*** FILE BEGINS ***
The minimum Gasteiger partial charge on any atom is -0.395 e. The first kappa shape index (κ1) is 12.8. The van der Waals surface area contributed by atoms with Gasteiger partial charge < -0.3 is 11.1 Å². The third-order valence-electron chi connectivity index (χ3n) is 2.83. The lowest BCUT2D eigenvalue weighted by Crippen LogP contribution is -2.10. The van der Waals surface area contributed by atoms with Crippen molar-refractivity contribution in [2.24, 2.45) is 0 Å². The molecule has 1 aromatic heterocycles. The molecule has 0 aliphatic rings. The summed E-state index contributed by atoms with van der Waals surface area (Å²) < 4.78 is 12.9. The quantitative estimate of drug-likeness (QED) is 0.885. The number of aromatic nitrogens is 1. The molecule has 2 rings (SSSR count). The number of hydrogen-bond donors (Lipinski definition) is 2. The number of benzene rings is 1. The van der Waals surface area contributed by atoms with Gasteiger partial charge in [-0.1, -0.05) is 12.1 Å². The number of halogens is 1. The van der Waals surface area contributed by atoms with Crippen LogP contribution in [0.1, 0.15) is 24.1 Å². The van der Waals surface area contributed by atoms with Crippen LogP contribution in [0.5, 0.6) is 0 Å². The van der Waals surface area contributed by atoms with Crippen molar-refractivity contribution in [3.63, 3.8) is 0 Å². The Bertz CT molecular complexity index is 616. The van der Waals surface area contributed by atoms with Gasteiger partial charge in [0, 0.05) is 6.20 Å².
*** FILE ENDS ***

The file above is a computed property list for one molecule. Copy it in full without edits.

The minimum Gasteiger partial charge on any atom is -0.395 e. The first kappa shape index (κ1) is 12.8. The van der Waals surface area contributed by atoms with Gasteiger partial charge < -0.3 is 11.1 Å². The third-order valence-electron chi connectivity index (χ3n) is 2.83. The lowest BCUT2D eigenvalue weighted by Crippen LogP contribution is -2.10. The van der Waals surface area contributed by atoms with Crippen molar-refractivity contribution in [2.24, 2.45) is 0 Å². The molecule has 1 aromatic heterocycles. The molecule has 0 aliphatic rings. The summed E-state index contributed by atoms with van der Waals surface area (Å²) < 4.78 is 12.9. The quantitative estimate of drug-likeness (QED) is 0.885. The number of aromatic nitrogens is 1. The molecule has 2 rings (SSSR count). The number of hydrogen-bond donors (Lipinski definition) is 2. The number of benzene rings is 1. The van der Waals surface area contributed by atoms with Gasteiger partial charge in [-0.1, -0.05) is 12.1 Å². The number of halogens is 1. The van der Waals surface area contributed by atoms with Crippen LogP contribution in [0.1, 0.15) is 24.1 Å². The van der Waals surface area contributed by atoms with Crippen LogP contribution in [0.5, 0.6) is 0 Å². The van der Waals surface area contributed by atoms with Crippen molar-refractivity contribution in [3.63, 3.8) is 0 Å². The Bertz CT molecular complexity index is 616. The van der Waals surface area contributed by atoms with Gasteiger partial charge in [0, 0.05) is 6.20 Å².